WebClient follows the behavior described in the Reactive Streams specification. This means that only by calling the subscribe method will WebClient wire the connection and start sending the data to the remote server.

Even though, in most cases, the most common response processing is body processing, there are some cases where we need to process the response status, headers, or cookies. For example, let’s build a call to our password checking service and process the response status in a custom way using the WebClient API:

class DefaultPasswordVerificationService                           // (1)
   implements PasswordVerificationService {                        //
final WebClient webClient; // (2)
//
public DefaultPasswordVerificationService( // 
WebClient.Builder webClientBuilder //
) { //
this.webClient = webClientBuilder // (2.1)
.baseUrl("http://localhost:8080") // 
.build(); //
} //

@Override // (3)
public Mono check(String raw, String encoded) { //
return webClient //
.post() // (3.1)
.uri("/check") //
.body(BodyInserters.fromPublisher( // (3.2)
Mono.just(new PasswordDTO(raw, encoded)), //
PasswordDTO.class //
)) //
.exchange() // (3.3)
.flatMap(response -> { // (3.4)
if (response.statusCode().is2xxSuccessful()) { // (3.5)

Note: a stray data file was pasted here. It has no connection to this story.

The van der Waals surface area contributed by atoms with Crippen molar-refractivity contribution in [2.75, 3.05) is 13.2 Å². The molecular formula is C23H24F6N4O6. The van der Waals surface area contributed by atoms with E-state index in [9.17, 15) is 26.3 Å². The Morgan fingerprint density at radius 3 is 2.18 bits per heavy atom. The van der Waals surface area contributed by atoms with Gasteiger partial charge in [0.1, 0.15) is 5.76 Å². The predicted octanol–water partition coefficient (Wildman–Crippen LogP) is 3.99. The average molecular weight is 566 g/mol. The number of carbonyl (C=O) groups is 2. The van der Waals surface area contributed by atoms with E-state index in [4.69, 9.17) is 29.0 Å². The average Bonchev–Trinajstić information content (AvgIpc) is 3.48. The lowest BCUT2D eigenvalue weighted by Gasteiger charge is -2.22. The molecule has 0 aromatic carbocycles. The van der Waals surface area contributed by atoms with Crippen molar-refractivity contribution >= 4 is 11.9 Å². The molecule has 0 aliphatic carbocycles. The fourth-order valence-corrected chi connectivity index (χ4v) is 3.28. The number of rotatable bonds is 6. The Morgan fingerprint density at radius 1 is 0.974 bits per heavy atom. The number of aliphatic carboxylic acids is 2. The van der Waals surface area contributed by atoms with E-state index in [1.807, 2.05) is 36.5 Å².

return Mono.empty(); //
} //
else if(resposne.statusCode() == EXPECTATION_FAILD) { //
return Mono.error( // (3.6)
new BadCredentialsException(...) //
); //
} //
return Mono.error(new IllegalStateException()); //
}); //
} //
} //

The following numbered list describes the preceding code sample:

  1. This is the implementation of the PasswordVerificationService interface.
  2. This is the initialization of the WebClient instance. It is important to note that we use a WebClient instance per class here, so we do not have to initialize a new one on each execution of the check method. Such a technique reduces the need to initialize a new instance of WebClient and decreases the method’s execution time. However, the default implementation of WebClient uses the Reactor-Netty HttpClient, which in default configurations shares a common pool of resources among all the HttpClient instances. Hence, the creation of a new HttpClient instance does not cost that much. Once the constructor of DefaultPasswordVerificationService is called, we start initializing webClient and use a fluent builder, shown at point (2.1), in order to set up the client.
  3. This is the implementation of the check method. Here, we use the webClient instance in order to execute a post request, shown at point (3.1). In addition, we send the body, using the body method, and prepare to insert it using the BodyInserters#fromPublisher factory method, shown in (3.2). We then execute the exchange method at point (3.3), which returns Mono. We may, therefore, process the response using the flatMap operator, shown in (3.4). If the password is verified successfully, as shown at point (3.5), the check method returns Mono.empty. Alternatively, in the case of an EXPECTATION_FAILED(417) status code, we may return the Mono of BadCredentialsExeception, as shown at point (3.6).